I'd encourage you to be a substitute teacher for a year at multiple school districts to get a feel for what teaching is/isn't.  I don't teach Math, I teach kids...lots of then...6 hours a day, 5 days a week, 30 at a time.  A love of sports won't be enough to give you satisfaction long term, you'll need to really love working with those kids, keeping their attention, monitoring their moods, communicating with their parents, making sure they are safe constantly...these are the things that will consume your every second.  Sports will often be an afterthought...I'm exaggerating a bit on this, but not that much. 

Regardless, good luck with however you choose to spend your time.  Children need great teachers and I appreciate your thought to join the profession.

Thank you all for invaluable inputs.  Gives me a lot to think about.

NV Teacher

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Re: Any public school teachers in the house?
« Reply #9 on: June 21, 2016, 07:37:45 PM »
1.  Have you enjoyed being a teacher?

I love it.  It's better now than when I started teaching in 1989. 


2.  Any PE teacher here I can get in touch with to ask some detailed questions?

Sorry,  I'm a reading intervention teacher.


3. Do Elementary schools have dedicated PE teacher?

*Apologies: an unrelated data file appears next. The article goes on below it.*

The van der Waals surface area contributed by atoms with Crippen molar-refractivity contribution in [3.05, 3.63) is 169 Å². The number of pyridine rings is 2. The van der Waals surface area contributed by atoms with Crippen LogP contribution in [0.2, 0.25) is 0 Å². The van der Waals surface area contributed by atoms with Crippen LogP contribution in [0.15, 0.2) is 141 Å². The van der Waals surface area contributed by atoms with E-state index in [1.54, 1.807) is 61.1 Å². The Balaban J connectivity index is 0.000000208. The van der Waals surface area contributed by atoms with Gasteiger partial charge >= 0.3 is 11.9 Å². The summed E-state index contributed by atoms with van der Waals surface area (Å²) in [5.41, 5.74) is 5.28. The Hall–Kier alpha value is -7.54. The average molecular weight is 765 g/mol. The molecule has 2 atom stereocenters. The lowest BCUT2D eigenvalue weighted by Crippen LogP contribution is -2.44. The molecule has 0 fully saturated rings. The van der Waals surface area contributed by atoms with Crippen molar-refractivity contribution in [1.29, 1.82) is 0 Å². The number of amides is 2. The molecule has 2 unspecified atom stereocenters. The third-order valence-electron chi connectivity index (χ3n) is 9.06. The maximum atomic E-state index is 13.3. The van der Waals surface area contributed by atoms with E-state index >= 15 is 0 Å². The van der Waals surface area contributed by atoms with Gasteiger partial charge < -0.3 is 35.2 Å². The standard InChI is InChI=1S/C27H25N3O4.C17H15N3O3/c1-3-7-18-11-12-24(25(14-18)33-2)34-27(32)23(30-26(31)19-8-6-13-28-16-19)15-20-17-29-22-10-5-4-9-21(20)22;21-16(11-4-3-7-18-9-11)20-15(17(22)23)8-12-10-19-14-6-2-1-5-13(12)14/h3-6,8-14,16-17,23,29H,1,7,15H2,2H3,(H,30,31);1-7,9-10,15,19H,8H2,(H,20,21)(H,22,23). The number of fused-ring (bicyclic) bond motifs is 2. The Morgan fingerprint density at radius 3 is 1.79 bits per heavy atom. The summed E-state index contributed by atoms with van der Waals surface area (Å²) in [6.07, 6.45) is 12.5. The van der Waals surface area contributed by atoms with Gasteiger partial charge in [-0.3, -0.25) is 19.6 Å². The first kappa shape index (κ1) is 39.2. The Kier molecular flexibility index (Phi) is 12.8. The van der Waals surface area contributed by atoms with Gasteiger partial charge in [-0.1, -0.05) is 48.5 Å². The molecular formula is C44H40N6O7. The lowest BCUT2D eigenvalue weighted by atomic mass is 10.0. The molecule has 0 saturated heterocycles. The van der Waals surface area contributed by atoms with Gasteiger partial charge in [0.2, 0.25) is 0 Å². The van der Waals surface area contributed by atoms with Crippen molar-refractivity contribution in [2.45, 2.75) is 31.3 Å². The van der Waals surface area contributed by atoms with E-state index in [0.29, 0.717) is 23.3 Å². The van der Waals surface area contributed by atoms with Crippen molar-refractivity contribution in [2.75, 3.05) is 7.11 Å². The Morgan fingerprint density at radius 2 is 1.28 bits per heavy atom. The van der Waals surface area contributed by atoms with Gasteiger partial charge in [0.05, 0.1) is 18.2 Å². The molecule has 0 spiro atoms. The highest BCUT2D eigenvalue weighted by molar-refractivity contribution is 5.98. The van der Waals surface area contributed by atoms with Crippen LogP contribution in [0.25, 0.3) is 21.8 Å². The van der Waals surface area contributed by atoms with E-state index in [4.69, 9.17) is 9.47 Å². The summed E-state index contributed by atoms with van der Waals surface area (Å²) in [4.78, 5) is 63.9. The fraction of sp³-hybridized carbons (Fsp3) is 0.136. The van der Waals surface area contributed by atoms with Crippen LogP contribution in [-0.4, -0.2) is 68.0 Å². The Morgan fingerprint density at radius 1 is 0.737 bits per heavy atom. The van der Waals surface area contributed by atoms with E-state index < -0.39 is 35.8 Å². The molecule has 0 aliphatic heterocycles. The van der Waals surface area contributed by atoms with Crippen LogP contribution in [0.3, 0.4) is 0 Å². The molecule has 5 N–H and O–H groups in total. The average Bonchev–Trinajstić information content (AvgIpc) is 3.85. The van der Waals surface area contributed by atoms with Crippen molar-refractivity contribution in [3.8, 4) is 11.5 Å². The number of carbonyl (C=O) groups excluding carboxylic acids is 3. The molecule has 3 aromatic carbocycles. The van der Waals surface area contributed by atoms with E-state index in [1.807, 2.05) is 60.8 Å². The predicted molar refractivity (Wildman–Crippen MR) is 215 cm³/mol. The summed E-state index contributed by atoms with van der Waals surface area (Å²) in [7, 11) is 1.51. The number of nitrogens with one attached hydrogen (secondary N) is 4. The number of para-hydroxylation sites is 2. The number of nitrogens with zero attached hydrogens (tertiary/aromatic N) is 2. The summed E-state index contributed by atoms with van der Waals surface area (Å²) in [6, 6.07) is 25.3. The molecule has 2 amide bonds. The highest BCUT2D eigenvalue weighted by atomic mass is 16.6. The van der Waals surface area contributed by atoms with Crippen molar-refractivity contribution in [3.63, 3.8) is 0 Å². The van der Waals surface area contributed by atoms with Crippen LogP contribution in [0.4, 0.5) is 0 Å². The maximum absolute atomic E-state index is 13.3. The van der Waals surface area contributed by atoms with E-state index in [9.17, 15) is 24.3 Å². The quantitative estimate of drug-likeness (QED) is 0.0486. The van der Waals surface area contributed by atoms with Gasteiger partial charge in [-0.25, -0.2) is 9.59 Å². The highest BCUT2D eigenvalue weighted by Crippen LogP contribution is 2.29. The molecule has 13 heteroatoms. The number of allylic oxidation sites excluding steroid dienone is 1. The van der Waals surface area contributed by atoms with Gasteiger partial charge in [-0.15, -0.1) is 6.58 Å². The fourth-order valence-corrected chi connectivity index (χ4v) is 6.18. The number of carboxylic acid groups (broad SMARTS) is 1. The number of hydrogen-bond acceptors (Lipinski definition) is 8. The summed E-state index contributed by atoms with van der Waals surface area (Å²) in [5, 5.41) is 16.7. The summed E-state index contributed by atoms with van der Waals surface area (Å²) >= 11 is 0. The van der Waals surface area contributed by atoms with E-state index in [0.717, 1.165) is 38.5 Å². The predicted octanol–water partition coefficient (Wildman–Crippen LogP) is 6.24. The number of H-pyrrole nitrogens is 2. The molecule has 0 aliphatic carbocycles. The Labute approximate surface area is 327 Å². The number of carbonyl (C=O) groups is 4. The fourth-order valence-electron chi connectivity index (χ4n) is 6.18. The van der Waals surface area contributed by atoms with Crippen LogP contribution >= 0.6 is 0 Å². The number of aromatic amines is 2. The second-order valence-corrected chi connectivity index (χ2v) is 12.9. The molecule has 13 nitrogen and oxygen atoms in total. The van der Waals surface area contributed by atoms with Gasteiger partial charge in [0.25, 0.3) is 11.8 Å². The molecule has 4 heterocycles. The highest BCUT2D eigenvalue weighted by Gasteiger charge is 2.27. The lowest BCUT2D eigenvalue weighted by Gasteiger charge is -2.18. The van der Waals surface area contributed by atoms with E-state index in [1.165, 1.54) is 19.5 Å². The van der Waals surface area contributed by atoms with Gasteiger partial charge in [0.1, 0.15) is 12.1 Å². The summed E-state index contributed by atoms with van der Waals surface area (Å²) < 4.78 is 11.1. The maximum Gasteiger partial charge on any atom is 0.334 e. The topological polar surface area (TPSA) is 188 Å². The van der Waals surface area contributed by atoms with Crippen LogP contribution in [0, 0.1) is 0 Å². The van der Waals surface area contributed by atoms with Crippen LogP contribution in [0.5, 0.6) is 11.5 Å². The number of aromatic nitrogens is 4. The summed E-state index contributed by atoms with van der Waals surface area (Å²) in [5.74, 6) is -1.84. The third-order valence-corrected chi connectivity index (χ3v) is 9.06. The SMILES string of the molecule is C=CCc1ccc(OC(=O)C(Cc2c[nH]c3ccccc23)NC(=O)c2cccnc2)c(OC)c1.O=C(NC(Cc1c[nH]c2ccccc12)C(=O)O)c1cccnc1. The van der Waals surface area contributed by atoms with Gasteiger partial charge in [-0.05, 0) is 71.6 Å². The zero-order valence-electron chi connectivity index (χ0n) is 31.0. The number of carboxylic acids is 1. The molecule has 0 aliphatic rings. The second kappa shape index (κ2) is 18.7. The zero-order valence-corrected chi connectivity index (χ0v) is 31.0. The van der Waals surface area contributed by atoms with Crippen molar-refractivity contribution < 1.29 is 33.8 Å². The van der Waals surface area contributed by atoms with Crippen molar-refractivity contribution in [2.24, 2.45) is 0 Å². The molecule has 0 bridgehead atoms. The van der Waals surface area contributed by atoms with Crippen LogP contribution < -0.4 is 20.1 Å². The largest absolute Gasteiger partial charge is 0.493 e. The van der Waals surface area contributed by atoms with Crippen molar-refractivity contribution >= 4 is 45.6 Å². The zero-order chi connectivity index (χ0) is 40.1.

Ours does.  He works with every class twice a week for 50 min./day.
He has a full time aide that works with him.
In order to fit everyone in he takes double classes, so he has 50-70 kids at a time for the PE classes.


4.  Do these jobs in Texas have retirement pensions?  Any estimates will help as well.

I'm sure they do, but you would have to check with the state and districts for specifics.


Anything else that you would like to share about your experience?

It's lots more work than you could ever imagine. 
There are students that have such crappy lives that your heart breaks for them everyday.
Education has changed dramatically over the last 10 years for everyone. 
For me it's been the best job in the world and I can't wait to go back to school in August.

MoneyCat

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Re: Any public school teachers in the house?
« Reply #10 on: June 21, 2016, 10:33:43 PM »